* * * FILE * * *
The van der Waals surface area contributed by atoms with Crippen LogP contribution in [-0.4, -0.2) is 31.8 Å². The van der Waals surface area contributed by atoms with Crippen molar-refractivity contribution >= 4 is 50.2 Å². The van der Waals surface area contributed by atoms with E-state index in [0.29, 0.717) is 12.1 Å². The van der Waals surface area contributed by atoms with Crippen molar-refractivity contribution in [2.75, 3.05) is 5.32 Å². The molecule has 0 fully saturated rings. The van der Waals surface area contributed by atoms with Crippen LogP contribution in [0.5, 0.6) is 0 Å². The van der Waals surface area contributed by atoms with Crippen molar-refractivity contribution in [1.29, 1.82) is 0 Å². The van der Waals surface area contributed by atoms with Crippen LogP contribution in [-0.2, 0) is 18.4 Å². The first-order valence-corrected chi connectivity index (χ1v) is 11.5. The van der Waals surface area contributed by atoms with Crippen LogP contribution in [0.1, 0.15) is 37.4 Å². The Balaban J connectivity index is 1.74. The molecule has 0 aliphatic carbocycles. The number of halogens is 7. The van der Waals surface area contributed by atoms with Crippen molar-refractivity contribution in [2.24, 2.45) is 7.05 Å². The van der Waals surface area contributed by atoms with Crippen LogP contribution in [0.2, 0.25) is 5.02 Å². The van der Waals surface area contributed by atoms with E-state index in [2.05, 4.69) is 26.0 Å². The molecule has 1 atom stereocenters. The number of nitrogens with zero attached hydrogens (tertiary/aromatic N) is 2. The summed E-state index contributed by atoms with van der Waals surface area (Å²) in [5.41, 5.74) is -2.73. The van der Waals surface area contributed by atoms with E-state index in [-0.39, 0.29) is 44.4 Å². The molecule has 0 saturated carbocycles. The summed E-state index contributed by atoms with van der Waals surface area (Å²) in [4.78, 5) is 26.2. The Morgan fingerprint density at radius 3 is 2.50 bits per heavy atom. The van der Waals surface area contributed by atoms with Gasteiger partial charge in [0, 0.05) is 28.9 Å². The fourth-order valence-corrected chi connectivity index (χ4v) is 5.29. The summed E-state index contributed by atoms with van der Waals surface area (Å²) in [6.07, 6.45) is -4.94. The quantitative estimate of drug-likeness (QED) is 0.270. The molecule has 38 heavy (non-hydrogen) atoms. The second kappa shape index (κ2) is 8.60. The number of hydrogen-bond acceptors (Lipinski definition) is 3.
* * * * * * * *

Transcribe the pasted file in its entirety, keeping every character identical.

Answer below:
The van der Waals surface area contributed by atoms with Crippen LogP contribution in [-0.4, -0.2) is 31.8 Å². The van der Waals surface area contributed by atoms with Crippen molar-refractivity contribution >= 4 is 50.2 Å². The van der Waals surface area contributed by atoms with E-state index in [0.29, 0.717) is 12.1 Å². The van der Waals surface area contributed by atoms with Crippen molar-refractivity contribution in [2.75, 3.05) is 5.32 Å². The molecule has 0 fully saturated rings. The van der Waals surface area contributed by atoms with Crippen LogP contribution in [0.5, 0.6) is 0 Å². The van der Waals surface area contributed by atoms with Crippen molar-refractivity contribution in [1.29, 1.82) is 0 Å². The van der Waals surface area contributed by atoms with Crippen LogP contribution in [-0.2, 0) is 18.4 Å². The first-order valence-corrected chi connectivity index (χ1v) is 11.5. The van der Waals surface area contributed by atoms with Crippen LogP contribution in [0.1, 0.15) is 37.4 Å². The Balaban J connectivity index is 1.74. The molecule has 0 aliphatic carbocycles. The number of halogens is 7. The van der Waals surface area contributed by atoms with Crippen molar-refractivity contribution in [2.24, 2.45) is 7.05 Å². The van der Waals surface area contributed by atoms with Crippen LogP contribution in [0.2, 0.25) is 5.02 Å². The van der Waals surface area contributed by atoms with E-state index in [2.05, 4.69) is 26.0 Å². The molecule has 1 atom stereocenters. The number of nitrogens with zero attached hydrogens (tertiary/aromatic N) is 2. The summed E-state index contributed by atoms with van der Waals surface area (Å²) in [5.41, 5.74) is -2.73. The van der Waals surface area contributed by atoms with E-state index in [-0.39, 0.29) is 44.4 Å². The molecule has 0 saturated carbocycles. The summed E-state index contributed by atoms with van der Waals surface area (Å²) in [4.78, 5) is 26.2. The Morgan fingerprint density at radius 3 is 2.50 bits per heavy atom. The van der Waals surface area contributed by atoms with Gasteiger partial charge in [0, 0.05) is 28.9 Å². The fourth-order valence-corrected chi connectivity index (χ4v) is 5.29. The summed E-state index contributed by atoms with van der Waals surface area (Å²) in [6.07, 6.45) is -4.94. The quantitative estimate of drug-likeness (QED) is 0.270. The molecule has 38 heavy (non-hydrogen) atoms. The second kappa shape index (κ2) is 8.60. The number of hydrogen-bond acceptors (Lipinski definition) is 3.